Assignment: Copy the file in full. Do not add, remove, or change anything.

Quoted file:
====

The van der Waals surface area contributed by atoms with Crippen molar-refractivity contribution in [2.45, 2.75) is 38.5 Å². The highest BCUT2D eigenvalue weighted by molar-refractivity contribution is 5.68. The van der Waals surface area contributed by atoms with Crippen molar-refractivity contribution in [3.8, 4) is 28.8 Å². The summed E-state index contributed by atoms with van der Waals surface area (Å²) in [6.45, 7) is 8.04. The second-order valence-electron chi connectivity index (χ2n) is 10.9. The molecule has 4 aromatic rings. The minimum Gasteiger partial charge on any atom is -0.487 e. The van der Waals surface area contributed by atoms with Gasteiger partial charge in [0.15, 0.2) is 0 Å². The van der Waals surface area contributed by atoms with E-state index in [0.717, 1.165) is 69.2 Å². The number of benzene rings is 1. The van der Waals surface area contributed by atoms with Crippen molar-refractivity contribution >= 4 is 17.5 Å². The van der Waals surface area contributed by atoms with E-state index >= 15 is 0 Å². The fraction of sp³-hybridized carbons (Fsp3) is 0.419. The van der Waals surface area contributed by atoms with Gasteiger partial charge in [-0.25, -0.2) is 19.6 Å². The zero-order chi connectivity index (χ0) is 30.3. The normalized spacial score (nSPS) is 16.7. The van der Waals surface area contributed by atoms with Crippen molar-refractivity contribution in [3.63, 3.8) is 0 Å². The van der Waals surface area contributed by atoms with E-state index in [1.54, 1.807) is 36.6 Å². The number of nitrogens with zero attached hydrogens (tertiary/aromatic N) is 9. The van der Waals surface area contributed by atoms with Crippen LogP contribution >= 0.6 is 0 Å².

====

The van der Waals surface area contributed by atoms with Crippen molar-refractivity contribution in [2.45, 2.75) is 38.5 Å². The highest BCUT2D eigenvalue weighted by molar-refractivity contribution is 5.68. The van der Waals surface area contributed by atoms with Crippen molar-refractivity contribution in [3.8, 4) is 28.8 Å². The summed E-state index contributed by atoms with van der Waals surface area (Å²) in [6.45, 7) is 8.04. The second-order valence-electron chi connectivity index (χ2n) is 10.9. The molecule has 4 aromatic rings. The minimum Gasteiger partial charge on any atom is -0.487 e. The van der Waals surface area contributed by atoms with Gasteiger partial charge in [0.15, 0.2) is 0 Å². The van der Waals surface area contributed by atoms with E-state index in [0.717, 1.165) is 69.2 Å². The number of benzene rings is 1. The van der Waals surface area contributed by atoms with Crippen molar-refractivity contribution >= 4 is 17.5 Å². The van der Waals surface area contributed by atoms with E-state index >= 15 is 0 Å². The fraction of sp³-hybridized carbons (Fsp3) is 0.419. The van der Waals surface area contributed by atoms with Gasteiger partial charge in [-0.25, -0.2) is 19.6 Å². The zero-order chi connectivity index (χ0) is 30.3. The normalized spacial score (nSPS) is 16.7. The van der Waals surface area contributed by atoms with Crippen molar-refractivity contribution in [3.63, 3.8) is 0 Å². The van der Waals surface area contributed by atoms with E-state index in [1.54, 1.807) is 36.6 Å². The number of nitrogens with zero attached hydrogens (tertiary/aromatic N) is 9. The van der Waals surface area contributed by atoms with Crippen LogP contribution >= 0.6 is 0 Å².